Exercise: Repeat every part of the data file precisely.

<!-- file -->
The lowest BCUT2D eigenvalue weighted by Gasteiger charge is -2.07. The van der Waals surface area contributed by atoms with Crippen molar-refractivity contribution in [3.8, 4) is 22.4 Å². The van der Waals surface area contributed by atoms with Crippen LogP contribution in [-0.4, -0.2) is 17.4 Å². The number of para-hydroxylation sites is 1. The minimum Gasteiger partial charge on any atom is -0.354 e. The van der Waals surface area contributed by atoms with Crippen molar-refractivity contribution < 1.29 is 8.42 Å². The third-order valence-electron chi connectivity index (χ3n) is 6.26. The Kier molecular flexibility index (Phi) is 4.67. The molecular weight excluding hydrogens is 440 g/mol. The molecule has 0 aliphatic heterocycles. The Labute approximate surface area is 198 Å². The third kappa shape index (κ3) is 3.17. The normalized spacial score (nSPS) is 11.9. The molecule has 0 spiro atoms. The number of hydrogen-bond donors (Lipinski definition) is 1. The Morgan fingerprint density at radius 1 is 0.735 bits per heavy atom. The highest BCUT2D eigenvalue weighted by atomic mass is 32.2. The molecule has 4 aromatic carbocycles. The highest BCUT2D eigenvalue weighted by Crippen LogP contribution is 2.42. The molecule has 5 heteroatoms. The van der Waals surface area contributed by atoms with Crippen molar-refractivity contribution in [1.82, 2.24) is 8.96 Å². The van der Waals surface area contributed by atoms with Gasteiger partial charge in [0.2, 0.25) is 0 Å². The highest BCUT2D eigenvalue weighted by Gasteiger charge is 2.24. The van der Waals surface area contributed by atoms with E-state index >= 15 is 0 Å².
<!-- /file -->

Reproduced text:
The lowest BCUT2D eigenvalue weighted by Gasteiger charge is -2.07. The van der Waals surface area contributed by atoms with Crippen molar-refractivity contribution in [3.8, 4) is 22.4 Å². The van der Waals surface area contributed by atoms with Crippen LogP contribution in [-0.4, -0.2) is 17.4 Å². The number of para-hydroxylation sites is 1. The minimum Gasteiger partial charge on any atom is -0.354 e. The van der Waals surface area contributed by atoms with Crippen molar-refractivity contribution < 1.29 is 8.42 Å². The third-order valence-electron chi connectivity index (χ3n) is 6.26. The Kier molecular flexibility index (Phi) is 4.67. The molecular weight excluding hydrogens is 440 g/mol. The molecule has 0 aliphatic heterocycles. The Labute approximate surface area is 198 Å². The third kappa shape index (κ3) is 3.17. The normalized spacial score (nSPS) is 11.9. The molecule has 0 spiro atoms. The number of hydrogen-bond donors (Lipinski definition) is 1. The Morgan fingerprint density at radius 1 is 0.735 bits per heavy atom. The highest BCUT2D eigenvalue weighted by atomic mass is 32.2. The molecule has 4 aromatic carbocycles. The highest BCUT2D eigenvalue weighted by Crippen LogP contribution is 2.42. The molecule has 5 heteroatoms. The van der Waals surface area contributed by atoms with Crippen molar-refractivity contribution in [1.82, 2.24) is 8.96 Å². The van der Waals surface area contributed by atoms with Gasteiger partial charge in [0.2, 0.25) is 0 Å². The highest BCUT2D eigenvalue weighted by Gasteiger charge is 2.24. The van der Waals surface area contributed by atoms with E-state index >= 15 is 0 Å².